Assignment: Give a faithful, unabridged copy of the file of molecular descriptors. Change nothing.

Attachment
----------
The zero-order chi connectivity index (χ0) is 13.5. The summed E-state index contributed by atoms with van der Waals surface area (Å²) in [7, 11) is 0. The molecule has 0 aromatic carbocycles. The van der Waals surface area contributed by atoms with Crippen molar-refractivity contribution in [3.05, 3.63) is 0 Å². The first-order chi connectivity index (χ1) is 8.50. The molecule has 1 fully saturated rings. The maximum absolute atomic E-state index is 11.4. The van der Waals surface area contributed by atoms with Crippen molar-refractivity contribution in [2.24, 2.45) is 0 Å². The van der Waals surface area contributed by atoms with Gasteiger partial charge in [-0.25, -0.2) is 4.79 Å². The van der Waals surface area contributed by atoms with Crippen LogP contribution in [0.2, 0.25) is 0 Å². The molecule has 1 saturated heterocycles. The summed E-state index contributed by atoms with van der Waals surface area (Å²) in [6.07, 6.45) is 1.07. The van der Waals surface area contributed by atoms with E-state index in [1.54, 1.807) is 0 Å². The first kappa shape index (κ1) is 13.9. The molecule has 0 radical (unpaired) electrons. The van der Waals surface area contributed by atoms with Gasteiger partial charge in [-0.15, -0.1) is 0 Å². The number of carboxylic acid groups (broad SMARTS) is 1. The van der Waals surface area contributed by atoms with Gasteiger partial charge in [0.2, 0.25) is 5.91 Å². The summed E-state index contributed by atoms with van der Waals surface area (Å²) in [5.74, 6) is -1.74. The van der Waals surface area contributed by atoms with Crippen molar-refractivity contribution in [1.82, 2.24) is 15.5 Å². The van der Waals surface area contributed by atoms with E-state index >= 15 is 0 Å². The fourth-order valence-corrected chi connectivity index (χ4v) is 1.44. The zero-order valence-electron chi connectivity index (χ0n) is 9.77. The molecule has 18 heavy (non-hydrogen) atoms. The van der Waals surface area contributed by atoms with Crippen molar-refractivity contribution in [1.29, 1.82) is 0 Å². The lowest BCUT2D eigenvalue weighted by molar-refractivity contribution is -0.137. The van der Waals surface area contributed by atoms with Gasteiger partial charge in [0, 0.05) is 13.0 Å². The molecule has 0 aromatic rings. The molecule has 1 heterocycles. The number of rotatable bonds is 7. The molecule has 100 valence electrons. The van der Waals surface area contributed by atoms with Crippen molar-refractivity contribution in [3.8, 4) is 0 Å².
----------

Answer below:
The zero-order chi connectivity index (χ0) is 13.5. The summed E-state index contributed by atoms with van der Waals surface area (Å²) in [7, 11) is 0. The molecule has 0 aromatic carbocycles. The van der Waals surface area contributed by atoms with Crippen molar-refractivity contribution in [3.05, 3.63) is 0 Å². The first-order chi connectivity index (χ1) is 8.50. The molecule has 1 fully saturated rings. The maximum absolute atomic E-state index is 11.4. The van der Waals surface area contributed by atoms with Crippen molar-refractivity contribution in [2.24, 2.45) is 0 Å². The van der Waals surface area contributed by atoms with Gasteiger partial charge in [-0.25, -0.2) is 4.79 Å². The van der Waals surface area contributed by atoms with Crippen LogP contribution in [0.2, 0.25) is 0 Å². The molecule has 1 saturated heterocycles. The summed E-state index contributed by atoms with van der Waals surface area (Å²) in [6.07, 6.45) is 1.07. The van der Waals surface area contributed by atoms with E-state index in [1.54, 1.807) is 0 Å². The first kappa shape index (κ1) is 13.9. The molecule has 0 radical (unpaired) electrons. The van der Waals surface area contributed by atoms with Gasteiger partial charge in [-0.15, -0.1) is 0 Å². The number of carboxylic acid groups (broad SMARTS) is 1. The van der Waals surface area contributed by atoms with Gasteiger partial charge in [0.2, 0.25) is 5.91 Å². The summed E-state index contributed by atoms with van der Waals surface area (Å²) in [5.74, 6) is -1.74. The van der Waals surface area contributed by atoms with Crippen molar-refractivity contribution in [1.82, 2.24) is 15.5 Å². The van der Waals surface area contributed by atoms with E-state index >= 15 is 0 Å². The fourth-order valence-corrected chi connectivity index (χ4v) is 1.44. The zero-order valence-electron chi connectivity index (χ0n) is 9.77. The molecule has 18 heavy (non-hydrogen) atoms. The van der Waals surface area contributed by atoms with Crippen molar-refractivity contribution in [1.29, 1.82) is 0 Å². The lowest BCUT2D eigenvalue weighted by molar-refractivity contribution is -0.137. The van der Waals surface area contributed by atoms with Gasteiger partial charge in [0, 0.05) is 13.0 Å². The molecule has 0 aromatic rings. The molecule has 1 heterocycles. The number of rotatable bonds is 7. The molecule has 100 valence electrons. The van der Waals surface area contributed by atoms with Crippen molar-refractivity contribution in [3.8, 4) is 0 Å².